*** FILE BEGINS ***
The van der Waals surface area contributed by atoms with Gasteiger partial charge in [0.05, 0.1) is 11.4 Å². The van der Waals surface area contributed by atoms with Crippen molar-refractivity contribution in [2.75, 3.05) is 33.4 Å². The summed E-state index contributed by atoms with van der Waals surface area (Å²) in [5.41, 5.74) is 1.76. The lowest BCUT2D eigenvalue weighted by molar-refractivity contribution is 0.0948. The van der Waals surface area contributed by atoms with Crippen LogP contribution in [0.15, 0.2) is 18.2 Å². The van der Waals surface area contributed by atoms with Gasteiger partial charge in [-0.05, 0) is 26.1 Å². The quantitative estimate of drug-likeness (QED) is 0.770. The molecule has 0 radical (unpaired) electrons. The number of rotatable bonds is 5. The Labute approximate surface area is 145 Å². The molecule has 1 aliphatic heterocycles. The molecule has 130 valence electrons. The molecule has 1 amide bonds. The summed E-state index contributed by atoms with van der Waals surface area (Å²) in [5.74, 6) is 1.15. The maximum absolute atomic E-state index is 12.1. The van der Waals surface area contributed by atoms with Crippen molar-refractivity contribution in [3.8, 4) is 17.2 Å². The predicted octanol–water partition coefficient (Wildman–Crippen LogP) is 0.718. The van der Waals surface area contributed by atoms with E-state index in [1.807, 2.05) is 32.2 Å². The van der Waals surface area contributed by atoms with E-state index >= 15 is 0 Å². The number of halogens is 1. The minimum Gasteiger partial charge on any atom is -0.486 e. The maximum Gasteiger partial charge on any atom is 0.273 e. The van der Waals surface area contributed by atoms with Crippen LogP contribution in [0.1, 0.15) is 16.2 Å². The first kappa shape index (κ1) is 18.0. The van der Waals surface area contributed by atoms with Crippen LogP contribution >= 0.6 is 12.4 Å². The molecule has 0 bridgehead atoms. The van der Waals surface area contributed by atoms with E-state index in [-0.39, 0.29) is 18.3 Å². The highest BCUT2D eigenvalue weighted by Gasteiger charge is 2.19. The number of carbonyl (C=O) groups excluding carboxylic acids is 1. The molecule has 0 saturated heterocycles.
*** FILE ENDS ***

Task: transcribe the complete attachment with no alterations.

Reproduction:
The van der Waals surface area contributed by atoms with Gasteiger partial charge in [0.05, 0.1) is 11.4 Å². The van der Waals surface area contributed by atoms with Crippen molar-refractivity contribution in [2.75, 3.05) is 33.4 Å². The summed E-state index contributed by atoms with van der Waals surface area (Å²) in [5.41, 5.74) is 1.76. The lowest BCUT2D eigenvalue weighted by molar-refractivity contribution is 0.0948. The van der Waals surface area contributed by atoms with Crippen LogP contribution in [0.15, 0.2) is 18.2 Å². The van der Waals surface area contributed by atoms with Gasteiger partial charge in [-0.05, 0) is 26.1 Å². The quantitative estimate of drug-likeness (QED) is 0.770. The molecule has 0 radical (unpaired) electrons. The number of rotatable bonds is 5. The Labute approximate surface area is 145 Å². The molecule has 1 aliphatic heterocycles. The molecule has 130 valence electrons. The molecule has 1 amide bonds. The summed E-state index contributed by atoms with van der Waals surface area (Å²) in [5.74, 6) is 1.15. The maximum absolute atomic E-state index is 12.1. The van der Waals surface area contributed by atoms with Crippen molar-refractivity contribution in [3.8, 4) is 17.2 Å². The predicted octanol–water partition coefficient (Wildman–Crippen LogP) is 0.718. The van der Waals surface area contributed by atoms with E-state index in [1.807, 2.05) is 32.2 Å². The van der Waals surface area contributed by atoms with E-state index >= 15 is 0 Å². The number of halogens is 1. The minimum Gasteiger partial charge on any atom is -0.486 e. The maximum Gasteiger partial charge on any atom is 0.273 e. The van der Waals surface area contributed by atoms with Crippen LogP contribution in [0.1, 0.15) is 16.2 Å². The first kappa shape index (κ1) is 18.0. The van der Waals surface area contributed by atoms with Crippen LogP contribution >= 0.6 is 12.4 Å². The molecule has 0 bridgehead atoms. The van der Waals surface area contributed by atoms with E-state index in [-0.39, 0.29) is 18.3 Å². The highest BCUT2D eigenvalue weighted by Gasteiger charge is 2.19. The number of carbonyl (C=O) groups excluding carboxylic acids is 1. The molecule has 0 saturated heterocycles.